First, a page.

• Observation of Workers: There should be a procedure for observing the workers using respirators for indications of discomfort or improper use.
  • Exit Procedures: There should be procedures in place requiring workers to leave the area where respirators are being used:
    • To wash their faces and facepieces so as to prevent eye or skin irritation (there should be a “safe area” nearby where workers can do this);
    • If they detect vapor or gas breakthrough, changes in breathing resistance or leakage of the facepiece; and/or
    • To replace the respirator or the filter, cartridge or canister elements.
  • Procedures for IDLH Atmospheres: There must be procedures for work in IDLH atmospheres to ensure that:
    • At least one worker is located outside the IDLH atmosphere at all times;
    • Visual, voice, or signal line communication is maintained between worker(s) in the IDLH atmosphere and worker(s) outside;
    • The worker(s) located outside the IDLH atmosphere are trained and equipped to provide effective emergency rescue; and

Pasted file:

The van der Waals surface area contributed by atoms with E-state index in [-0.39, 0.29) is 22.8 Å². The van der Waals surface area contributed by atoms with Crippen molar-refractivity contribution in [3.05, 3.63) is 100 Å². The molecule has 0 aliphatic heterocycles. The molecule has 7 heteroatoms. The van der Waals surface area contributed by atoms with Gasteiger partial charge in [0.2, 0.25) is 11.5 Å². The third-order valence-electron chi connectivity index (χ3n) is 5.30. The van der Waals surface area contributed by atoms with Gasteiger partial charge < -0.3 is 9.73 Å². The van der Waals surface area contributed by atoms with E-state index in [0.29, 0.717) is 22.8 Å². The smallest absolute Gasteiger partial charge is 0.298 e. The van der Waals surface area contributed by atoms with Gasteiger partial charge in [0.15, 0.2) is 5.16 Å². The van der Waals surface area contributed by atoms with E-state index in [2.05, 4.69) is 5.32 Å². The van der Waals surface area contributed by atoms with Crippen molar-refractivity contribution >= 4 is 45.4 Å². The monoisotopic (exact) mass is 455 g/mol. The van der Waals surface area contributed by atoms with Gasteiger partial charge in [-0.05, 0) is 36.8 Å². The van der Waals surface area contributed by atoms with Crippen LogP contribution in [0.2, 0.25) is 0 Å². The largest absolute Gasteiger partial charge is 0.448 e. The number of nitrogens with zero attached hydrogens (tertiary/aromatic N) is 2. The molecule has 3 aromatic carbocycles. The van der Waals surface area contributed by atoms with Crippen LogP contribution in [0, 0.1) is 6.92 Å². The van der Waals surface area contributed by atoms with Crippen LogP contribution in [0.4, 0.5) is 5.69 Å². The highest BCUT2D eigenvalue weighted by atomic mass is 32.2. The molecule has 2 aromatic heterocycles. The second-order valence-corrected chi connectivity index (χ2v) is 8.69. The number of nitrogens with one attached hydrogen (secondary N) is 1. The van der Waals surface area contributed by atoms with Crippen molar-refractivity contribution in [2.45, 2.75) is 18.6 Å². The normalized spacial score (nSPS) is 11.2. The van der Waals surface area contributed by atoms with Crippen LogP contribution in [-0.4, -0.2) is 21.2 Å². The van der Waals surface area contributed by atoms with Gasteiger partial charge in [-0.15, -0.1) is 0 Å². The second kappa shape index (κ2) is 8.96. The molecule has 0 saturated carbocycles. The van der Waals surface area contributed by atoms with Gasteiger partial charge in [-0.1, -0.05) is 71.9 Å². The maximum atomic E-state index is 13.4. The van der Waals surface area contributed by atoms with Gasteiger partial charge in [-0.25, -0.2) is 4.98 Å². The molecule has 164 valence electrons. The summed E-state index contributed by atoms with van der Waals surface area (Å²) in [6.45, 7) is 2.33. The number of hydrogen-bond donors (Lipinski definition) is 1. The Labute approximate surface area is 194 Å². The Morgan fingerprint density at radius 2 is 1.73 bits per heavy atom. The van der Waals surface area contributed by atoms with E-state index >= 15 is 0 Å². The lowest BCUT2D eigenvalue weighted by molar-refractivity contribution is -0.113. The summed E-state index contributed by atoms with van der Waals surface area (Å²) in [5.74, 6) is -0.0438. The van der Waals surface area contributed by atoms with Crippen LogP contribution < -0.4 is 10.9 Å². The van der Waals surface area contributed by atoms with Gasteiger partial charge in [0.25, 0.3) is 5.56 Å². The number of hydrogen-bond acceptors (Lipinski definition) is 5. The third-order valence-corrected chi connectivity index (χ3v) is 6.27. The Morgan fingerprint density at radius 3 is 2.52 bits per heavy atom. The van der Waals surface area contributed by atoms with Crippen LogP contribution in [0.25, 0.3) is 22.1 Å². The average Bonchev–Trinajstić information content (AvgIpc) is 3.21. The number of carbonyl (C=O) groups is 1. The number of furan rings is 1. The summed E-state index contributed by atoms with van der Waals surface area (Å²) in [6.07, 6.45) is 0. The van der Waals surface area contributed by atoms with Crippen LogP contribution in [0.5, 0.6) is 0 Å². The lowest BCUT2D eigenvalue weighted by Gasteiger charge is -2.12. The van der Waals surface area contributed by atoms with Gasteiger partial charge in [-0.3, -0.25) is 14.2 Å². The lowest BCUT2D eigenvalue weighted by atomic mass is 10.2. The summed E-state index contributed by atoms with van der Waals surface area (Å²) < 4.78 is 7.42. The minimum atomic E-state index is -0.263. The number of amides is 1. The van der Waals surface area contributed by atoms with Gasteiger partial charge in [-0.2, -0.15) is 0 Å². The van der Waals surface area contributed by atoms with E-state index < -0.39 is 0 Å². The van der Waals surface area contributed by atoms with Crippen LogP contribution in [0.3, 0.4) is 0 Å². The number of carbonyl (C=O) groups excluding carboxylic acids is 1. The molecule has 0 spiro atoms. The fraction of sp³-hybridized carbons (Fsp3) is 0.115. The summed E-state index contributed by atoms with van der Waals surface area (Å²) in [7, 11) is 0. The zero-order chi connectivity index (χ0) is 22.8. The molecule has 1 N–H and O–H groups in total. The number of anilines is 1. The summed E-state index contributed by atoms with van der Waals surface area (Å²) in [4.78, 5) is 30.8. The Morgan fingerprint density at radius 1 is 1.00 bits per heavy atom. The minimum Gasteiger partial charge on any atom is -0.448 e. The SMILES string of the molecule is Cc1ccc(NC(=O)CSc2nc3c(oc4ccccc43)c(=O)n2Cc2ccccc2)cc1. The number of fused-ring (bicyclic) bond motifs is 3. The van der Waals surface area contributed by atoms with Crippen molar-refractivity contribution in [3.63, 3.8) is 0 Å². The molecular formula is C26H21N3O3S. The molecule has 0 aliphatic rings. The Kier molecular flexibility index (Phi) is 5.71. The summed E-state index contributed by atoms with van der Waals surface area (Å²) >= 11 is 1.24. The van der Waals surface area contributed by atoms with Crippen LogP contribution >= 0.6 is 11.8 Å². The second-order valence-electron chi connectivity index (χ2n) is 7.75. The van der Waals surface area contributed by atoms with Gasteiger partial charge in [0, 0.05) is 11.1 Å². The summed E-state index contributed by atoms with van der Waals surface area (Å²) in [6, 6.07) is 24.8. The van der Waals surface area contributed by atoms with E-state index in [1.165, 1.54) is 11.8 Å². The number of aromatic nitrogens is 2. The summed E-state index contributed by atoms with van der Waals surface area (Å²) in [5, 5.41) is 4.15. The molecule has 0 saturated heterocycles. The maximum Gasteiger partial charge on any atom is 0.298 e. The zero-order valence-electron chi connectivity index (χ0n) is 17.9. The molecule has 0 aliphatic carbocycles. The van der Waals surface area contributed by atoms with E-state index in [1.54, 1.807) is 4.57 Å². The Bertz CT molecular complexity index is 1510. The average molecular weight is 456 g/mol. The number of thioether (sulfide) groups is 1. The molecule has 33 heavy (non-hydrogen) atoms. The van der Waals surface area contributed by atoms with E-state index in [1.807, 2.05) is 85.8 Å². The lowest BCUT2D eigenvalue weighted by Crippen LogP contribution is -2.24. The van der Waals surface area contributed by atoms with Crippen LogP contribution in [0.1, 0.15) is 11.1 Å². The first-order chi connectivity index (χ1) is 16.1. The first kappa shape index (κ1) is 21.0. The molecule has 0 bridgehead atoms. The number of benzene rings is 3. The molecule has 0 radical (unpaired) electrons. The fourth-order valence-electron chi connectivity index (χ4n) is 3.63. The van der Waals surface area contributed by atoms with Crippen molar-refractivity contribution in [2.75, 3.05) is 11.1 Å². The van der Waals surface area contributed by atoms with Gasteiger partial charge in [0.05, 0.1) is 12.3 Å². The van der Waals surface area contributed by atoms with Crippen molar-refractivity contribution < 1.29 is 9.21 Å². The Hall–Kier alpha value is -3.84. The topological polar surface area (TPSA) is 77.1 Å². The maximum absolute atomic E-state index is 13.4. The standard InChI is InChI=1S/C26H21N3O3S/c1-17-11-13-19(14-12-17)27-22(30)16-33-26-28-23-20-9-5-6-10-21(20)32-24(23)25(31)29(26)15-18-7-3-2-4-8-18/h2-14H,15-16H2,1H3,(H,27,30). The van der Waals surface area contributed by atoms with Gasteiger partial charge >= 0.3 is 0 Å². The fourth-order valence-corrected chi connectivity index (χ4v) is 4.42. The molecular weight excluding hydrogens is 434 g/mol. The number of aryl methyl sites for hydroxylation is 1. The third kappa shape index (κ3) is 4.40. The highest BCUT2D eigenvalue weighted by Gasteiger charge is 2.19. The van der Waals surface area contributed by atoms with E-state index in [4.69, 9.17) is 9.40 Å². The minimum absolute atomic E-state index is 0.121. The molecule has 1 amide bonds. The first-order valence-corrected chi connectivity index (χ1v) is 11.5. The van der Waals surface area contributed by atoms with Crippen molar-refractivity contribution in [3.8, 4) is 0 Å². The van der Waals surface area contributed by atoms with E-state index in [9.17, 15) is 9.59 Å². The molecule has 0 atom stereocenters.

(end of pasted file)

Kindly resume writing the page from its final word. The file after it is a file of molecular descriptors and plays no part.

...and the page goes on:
• Workers are equipped with and trained to use emergency escape respirators or other escape equipment.

Compliance Pointer: In addition to these general safety procedures for IDLH and non-IDLH atmospheres, there must be specific procedures for particular kinds of hazardous work requiring respirator use, e.g., confined space entry, asbestos removal, abrasive blasting and structural firefighting operations.

 

OHSI Resources

Checklist for Proper Use of Respirators
Model Respirator General Use Procedure
Model Respirator Seal Check Procedure

 

4. Ensure Proper Respirator Care, Maintenance & Storage

There must be a system to ensure that respirators and respiratory protective equipment is properly cleaned, disinfected, serviced and maintained in accordance with the manufacturer’s recommendations. SCBA, including regulators, must be serviced by a competent person. The equipment must be stored in a readily accessible location that’s free of dust, sunlight, extreme temperatures, moisture and other conditions and contaminants that may impair its effectiveness.